You’ve heard the theory: “Smoking weed helps you make better music." But is there any validity to that? Is it just a theory, or can we call it a fact? Read on.
You’re probably a murderer. I know I am.
A murderer of songs, that is. We’ve all done it, even the great songwriters.
These were songs that could have been great. They had potential. But, alas, they passed away before their time. It’s a sad reality, but it is a reality. Songwriters (including me) often kill a song that has a good chance of being great. They kill it by making some pretty common songwriting mistakes.
So, if you want to write a bad song that doesn’t engage the listener or evoke a strong emotion, do these four things.
Songwriting is hard. It’s not easy for anyone, not even Paul McCartney.
“I don’t know how to do this,” McCartney told NPR. “You would think I do, but it’s not one of these things you ever know how to do.”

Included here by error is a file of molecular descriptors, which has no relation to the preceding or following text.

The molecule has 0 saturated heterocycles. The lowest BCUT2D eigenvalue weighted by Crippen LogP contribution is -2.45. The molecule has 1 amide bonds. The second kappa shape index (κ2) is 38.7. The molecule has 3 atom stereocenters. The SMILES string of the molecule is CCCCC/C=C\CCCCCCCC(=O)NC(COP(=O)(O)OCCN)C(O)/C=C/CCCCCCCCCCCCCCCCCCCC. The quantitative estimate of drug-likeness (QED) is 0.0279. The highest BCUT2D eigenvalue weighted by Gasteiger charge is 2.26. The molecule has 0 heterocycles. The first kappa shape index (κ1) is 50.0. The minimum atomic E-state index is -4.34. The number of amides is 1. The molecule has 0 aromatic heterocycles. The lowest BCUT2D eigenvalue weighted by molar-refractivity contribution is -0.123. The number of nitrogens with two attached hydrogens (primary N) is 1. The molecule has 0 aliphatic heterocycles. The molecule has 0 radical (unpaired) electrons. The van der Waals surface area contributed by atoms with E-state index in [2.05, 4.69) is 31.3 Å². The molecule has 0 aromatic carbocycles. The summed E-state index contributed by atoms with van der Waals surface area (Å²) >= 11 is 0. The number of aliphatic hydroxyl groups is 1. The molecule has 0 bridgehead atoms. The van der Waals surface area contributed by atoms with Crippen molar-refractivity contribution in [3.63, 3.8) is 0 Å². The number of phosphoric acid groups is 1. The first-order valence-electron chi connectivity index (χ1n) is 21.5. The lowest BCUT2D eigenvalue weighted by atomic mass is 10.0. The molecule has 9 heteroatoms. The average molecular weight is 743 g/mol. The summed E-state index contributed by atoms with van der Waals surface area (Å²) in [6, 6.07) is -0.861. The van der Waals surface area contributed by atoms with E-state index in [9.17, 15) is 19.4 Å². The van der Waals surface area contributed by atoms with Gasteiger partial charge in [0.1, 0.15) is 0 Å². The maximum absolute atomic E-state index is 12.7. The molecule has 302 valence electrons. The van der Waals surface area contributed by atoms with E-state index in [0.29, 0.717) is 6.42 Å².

So it’s okay if you make a couple songwriting errors, as long as you’re able to recognize them and adjust. To help with that, here are seven common mistakes songwriters make that you should avoid.
Ever since Amazon announced their smart speaker, Echo, at the end of 2014, this niche industry as quickly climbed. Other companies started releasing their own smart speakers and, now, most of your music-loving, middle-to-upper-class friends probably have one sitting next to their vinyl record player.
This is good. It made it easier for music fans to listen to any song they wanted with a quick vocal command. But it’s also affected the music makers. Here's how and what you should know about smart speakers as an artist.
Yes, I’m saying we musicians should make crappy music. Let me explain. Obviously, we shouldn’t purposefully make bad music. I’m just saying it’s inevitable. If you want to get to a place where you’re making great music, you’ll find that you first must go through a season of making low-quality music.
But you should make the music anyway. Here’s why.